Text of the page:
Bullets are not sterilized by the heat of firing. They can carry bacteria from the body surface or body organs, such as a perforated colon, deep into the wound.
In trunk wounds, an analysis of the bullet path is mandatory to determine whether a laparotomy is needed. Two radiographs in planes separated by 90°, computed tomography (CT), clinical examination, and peritoneal lavage are all useful. Abdominal CT is more accurate if performed before peritoneal lavage. If peritoneal penetration by a bullet is suspected, laparotomy is indicated. 22 The morbidity and mortality rates of an exploratory laparotomy that shows no significant intraabdominal injury are low compared with those of missed intestinal injury. CT is useful, especially when an exclusively body wall or retroperitoneal path is suspected. CT has largely replaced excretory urography as the preferred means of evaluating the urinary tract after penetrating trauma.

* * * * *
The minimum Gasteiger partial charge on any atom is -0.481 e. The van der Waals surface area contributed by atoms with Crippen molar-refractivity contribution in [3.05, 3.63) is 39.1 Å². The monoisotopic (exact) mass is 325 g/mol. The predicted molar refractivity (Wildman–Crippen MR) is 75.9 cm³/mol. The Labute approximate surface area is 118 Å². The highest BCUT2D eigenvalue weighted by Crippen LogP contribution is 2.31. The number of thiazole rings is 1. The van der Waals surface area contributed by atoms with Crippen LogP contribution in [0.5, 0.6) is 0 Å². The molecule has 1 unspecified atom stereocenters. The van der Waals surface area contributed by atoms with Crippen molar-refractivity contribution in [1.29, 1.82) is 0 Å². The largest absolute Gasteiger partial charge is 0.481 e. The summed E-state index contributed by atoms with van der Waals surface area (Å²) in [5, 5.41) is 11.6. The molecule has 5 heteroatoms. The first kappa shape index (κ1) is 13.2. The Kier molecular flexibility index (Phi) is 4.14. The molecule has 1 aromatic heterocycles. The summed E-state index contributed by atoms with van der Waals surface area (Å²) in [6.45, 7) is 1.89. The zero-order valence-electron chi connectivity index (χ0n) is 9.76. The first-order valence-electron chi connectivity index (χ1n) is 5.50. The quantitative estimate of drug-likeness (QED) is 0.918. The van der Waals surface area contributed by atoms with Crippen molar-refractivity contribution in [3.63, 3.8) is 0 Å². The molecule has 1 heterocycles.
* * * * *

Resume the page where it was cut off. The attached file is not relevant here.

Any bullet wound below the nipple line should raise the question of whether the diaphragm or abdomen has been penetrated. CT sometimes can be used to make this determination. Laparotomy is required if peritoneal penetration cannot be excluded. 22
Whenever a gunshot wound traverses the midline of the neck or the width of the mediastinum, perforation of the esophagus should be suspected. Esophageal evaluation should not be overlooked after angiographic evaluation of the neck or chest.
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